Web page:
The fatal shooting of Kathryn Steinle in San Francisco as she walked with her father on a pier shocked the city not only for the seemingly random nature of her death, but also for the circumstances that led up to it.
The man charged with shooting her, Francisco Sanchez, was an undocumented immigrant who had previously been deported five times and convicted of seven felonies. He had also been behind bars in San Francisco on a drug warrant as recently as this spring.
In March, having served a multiyear federal prison sentence for illegally entering the U.S., Sanchez was transferred to the San Francisco County Sheriff’s Department on a 20-year-old drug-related arrest warrant. But he was released in April after prosecutors declined to file charges.
Local authorities have now found themselves playing defense after U.S. Immigration and Customs Enforcement (ICE) officials said they had issued an immigration detainer for Sanchez when he was incarcerated in Victorville, California, and had requested that the San Francisco County Sheriff’s Department notify them prior to his release.
“That detainer was not honored,” said Virginia Kice, spokeswoman for ICE. “As a result, an individual with a lengthy criminal history, who is now the suspect in a tragic murder case, was released onto the street rather than being turned over to ICE for deportation."
Steinle’s shooting has set off a national debate about securing the nation's borders and how local police should better work with immigration officials, particularly so-called "sanctuary cities," which generally refuse to comply with federal requests out of political disagreement and a desire to improve community relations.
Presidential hopeful Hillary Clinton jumped into the fray on Tuesday, telling CNN that San Francisco “made a mistake not to deport someone that the federal government strongly felt should be deported.”
Republican candidate Donald Trump, who has came under fire for comments about Mexican immigrants, issued a statement over the weekend, calling Steinle’s death a "senseless and totally preventable act of violence committed by an illegal immigrant," adding that it was "yet another example" of why the U.S. must better secure its border.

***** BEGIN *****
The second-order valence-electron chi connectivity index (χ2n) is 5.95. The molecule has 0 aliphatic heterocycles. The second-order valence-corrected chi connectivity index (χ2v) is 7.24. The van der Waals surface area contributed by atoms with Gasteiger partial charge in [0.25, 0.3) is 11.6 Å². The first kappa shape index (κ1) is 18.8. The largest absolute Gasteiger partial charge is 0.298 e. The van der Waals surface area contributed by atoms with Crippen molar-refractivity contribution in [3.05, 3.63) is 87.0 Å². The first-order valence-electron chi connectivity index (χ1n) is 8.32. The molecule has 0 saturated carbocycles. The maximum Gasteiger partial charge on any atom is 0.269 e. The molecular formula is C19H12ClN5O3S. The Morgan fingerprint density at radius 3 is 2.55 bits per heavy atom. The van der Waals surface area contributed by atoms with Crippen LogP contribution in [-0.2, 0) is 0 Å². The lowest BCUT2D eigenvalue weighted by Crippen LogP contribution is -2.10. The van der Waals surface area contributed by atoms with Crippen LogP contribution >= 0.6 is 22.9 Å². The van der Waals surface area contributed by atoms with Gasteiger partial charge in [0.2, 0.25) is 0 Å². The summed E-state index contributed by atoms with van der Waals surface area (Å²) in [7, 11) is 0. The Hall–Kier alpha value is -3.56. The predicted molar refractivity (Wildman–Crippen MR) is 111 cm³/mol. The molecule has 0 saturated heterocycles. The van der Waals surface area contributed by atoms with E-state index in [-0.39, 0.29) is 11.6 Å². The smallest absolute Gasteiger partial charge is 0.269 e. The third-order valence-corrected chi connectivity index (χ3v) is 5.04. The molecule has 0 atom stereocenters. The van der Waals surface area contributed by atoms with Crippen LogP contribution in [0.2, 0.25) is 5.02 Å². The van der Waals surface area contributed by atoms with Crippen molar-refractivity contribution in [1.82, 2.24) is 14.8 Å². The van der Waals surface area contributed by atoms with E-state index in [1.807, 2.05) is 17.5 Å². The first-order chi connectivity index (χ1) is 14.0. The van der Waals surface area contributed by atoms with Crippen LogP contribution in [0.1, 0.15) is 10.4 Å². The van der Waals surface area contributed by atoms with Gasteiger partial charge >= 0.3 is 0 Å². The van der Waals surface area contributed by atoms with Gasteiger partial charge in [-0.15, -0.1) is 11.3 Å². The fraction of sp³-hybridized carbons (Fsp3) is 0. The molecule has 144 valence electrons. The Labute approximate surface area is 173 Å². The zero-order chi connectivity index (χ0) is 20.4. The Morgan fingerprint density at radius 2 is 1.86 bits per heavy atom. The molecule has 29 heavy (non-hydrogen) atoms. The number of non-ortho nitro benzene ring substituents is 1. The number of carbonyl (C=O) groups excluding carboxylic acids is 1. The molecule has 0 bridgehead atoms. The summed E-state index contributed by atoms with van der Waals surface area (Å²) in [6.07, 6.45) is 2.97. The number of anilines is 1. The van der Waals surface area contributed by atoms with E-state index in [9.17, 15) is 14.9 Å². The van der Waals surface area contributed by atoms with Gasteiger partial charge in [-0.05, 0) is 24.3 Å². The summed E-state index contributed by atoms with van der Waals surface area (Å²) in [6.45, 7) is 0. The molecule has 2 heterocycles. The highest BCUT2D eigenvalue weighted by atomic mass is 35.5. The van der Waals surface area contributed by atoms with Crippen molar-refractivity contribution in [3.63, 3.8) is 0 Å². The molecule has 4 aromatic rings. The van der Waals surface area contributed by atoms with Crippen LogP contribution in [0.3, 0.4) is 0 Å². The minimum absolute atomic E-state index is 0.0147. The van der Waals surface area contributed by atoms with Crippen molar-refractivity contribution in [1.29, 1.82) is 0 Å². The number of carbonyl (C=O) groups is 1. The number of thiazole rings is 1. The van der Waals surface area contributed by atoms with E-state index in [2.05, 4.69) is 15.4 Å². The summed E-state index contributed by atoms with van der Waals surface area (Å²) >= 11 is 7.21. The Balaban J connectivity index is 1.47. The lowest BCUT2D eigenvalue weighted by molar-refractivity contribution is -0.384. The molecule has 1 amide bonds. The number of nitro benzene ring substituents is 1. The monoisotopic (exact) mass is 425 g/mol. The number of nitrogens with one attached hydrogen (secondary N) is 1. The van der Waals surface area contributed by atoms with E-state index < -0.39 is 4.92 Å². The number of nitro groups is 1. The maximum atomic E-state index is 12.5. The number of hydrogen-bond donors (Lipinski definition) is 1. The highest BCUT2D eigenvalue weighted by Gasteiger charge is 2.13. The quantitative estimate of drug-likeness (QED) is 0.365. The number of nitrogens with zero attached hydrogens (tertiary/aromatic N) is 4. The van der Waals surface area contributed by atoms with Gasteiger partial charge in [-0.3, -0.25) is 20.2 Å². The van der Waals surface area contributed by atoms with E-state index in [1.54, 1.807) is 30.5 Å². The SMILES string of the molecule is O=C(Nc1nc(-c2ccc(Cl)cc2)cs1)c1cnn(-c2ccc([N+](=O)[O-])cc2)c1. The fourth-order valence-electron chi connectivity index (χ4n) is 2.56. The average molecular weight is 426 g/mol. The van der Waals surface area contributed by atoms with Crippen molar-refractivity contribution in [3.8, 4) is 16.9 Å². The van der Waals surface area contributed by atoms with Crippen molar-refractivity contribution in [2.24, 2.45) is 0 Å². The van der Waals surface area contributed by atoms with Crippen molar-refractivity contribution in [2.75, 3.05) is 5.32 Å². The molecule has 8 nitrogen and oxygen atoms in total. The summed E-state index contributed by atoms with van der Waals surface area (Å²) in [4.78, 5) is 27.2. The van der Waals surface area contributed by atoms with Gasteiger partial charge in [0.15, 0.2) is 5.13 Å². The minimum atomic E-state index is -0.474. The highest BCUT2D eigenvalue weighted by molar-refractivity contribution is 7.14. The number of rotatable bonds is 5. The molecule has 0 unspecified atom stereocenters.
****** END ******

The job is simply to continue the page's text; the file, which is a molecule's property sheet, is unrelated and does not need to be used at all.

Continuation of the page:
In 1989, San Francisco passed a law preventing the local police and sheriff's departments from helping ICE with immigration investigations or arrests unless the suspect has a violent criminal record or an outstanding arrest warrant. The sheriff’s department has a similar policy on immigration detainers, or requests from ICE to hold someone for up to 48 hours.
Over the years, more than 320 jurisdictions in the U.S. have passed ordinances or issued executive actions prohibiting local officials from working with ICE. Some were driven in part by a federal judge’s ruling last year in Oregon, which found an immigrant woman’s civil rights were violated when she was detained on an ICE hold.
In 2013, California passed the Trust Act, which said authorities could only hold immigrants who commit serious crimes. The bill was created in response to a now-defunct deportation program that used fingerprints to relay data to ICE on possible deportees.
On Tuesday, California Sen. Jeff Stone proposed legislation that would essentially rollback that approach and require all cities and counties to cooperate fully with federal immigration authorities.
“The murder of this woman may have been prevented had there been a state law in place to prohibit so-called sanctuary cities, like San Francisco, from releasing previously convicted felons who are in the United States illegally,” Stone said in a statement.
The San Francisco Police Officers Association also blamed the sanctuary city status for Steinle’s death. The group said the law was enacted by local politicians decades ago and has been reinforced by current officials like Jeff Adachi, San Francisco’s public defender, and Sheriff Ross Mirkarimi.
“Bottom line is, a young innocent woman has been murdered in cold blood, in front of her father, by a 5 time deported illegal alien drug dealer,” the union said in a statement.